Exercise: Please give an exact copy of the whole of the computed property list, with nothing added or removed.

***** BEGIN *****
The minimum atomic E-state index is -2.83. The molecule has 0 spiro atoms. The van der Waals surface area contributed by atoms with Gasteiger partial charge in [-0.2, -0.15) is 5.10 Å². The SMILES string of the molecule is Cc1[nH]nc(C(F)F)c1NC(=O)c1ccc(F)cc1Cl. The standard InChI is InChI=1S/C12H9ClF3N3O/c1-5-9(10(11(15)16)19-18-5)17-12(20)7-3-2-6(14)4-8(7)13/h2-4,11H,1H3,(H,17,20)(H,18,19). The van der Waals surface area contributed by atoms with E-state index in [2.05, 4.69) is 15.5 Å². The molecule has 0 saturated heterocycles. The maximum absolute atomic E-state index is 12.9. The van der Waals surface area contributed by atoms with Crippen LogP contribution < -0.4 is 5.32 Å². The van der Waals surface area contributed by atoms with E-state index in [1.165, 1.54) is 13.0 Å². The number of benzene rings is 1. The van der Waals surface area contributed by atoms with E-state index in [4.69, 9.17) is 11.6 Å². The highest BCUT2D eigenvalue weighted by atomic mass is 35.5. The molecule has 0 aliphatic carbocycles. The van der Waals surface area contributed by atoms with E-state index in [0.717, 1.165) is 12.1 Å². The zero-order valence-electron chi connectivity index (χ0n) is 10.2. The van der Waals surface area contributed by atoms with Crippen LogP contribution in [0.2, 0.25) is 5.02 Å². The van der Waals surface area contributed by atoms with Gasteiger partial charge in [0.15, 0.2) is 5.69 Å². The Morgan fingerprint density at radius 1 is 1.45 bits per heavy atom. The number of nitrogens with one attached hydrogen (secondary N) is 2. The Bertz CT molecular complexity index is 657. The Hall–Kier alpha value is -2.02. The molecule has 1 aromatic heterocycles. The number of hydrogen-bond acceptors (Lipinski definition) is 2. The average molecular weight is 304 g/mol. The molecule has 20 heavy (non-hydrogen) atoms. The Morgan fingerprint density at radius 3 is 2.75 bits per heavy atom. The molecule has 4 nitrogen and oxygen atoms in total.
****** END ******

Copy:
The minimum atomic E-state index is -2.83. The molecule has 0 spiro atoms. The van der Waals surface area contributed by atoms with Gasteiger partial charge in [-0.2, -0.15) is 5.10 Å². The SMILES string of the molecule is Cc1[nH]nc(C(F)F)c1NC(=O)c1ccc(F)cc1Cl. The standard InChI is InChI=1S/C12H9ClF3N3O/c1-5-9(10(11(15)16)19-18-5)17-12(20)7-3-2-6(14)4-8(7)13/h2-4,11H,1H3,(H,17,20)(H,18,19). The van der Waals surface area contributed by atoms with E-state index in [2.05, 4.69) is 15.5 Å². The molecule has 0 saturated heterocycles. The maximum absolute atomic E-state index is 12.9. The van der Waals surface area contributed by atoms with Crippen LogP contribution < -0.4 is 5.32 Å². The van der Waals surface area contributed by atoms with E-state index in [1.165, 1.54) is 13.0 Å². The number of benzene rings is 1. The van der Waals surface area contributed by atoms with E-state index in [4.69, 9.17) is 11.6 Å². The highest BCUT2D eigenvalue weighted by atomic mass is 35.5. The molecule has 0 aliphatic carbocycles. The van der Waals surface area contributed by atoms with E-state index in [0.717, 1.165) is 12.1 Å². The zero-order valence-electron chi connectivity index (χ0n) is 10.2. The van der Waals surface area contributed by atoms with Crippen LogP contribution in [0.2, 0.25) is 5.02 Å². The van der Waals surface area contributed by atoms with Gasteiger partial charge in [0.15, 0.2) is 5.69 Å². The Morgan fingerprint density at radius 1 is 1.45 bits per heavy atom. The number of nitrogens with one attached hydrogen (secondary N) is 2. The Bertz CT molecular complexity index is 657. The Hall–Kier alpha value is -2.02. The molecule has 1 aromatic heterocycles. The number of hydrogen-bond acceptors (Lipinski definition) is 2. The average molecular weight is 304 g/mol. The molecule has 20 heavy (non-hydrogen) atoms. The Morgan fingerprint density at radius 3 is 2.75 bits per heavy atom. The molecule has 4 nitrogen and oxygen atoms in total.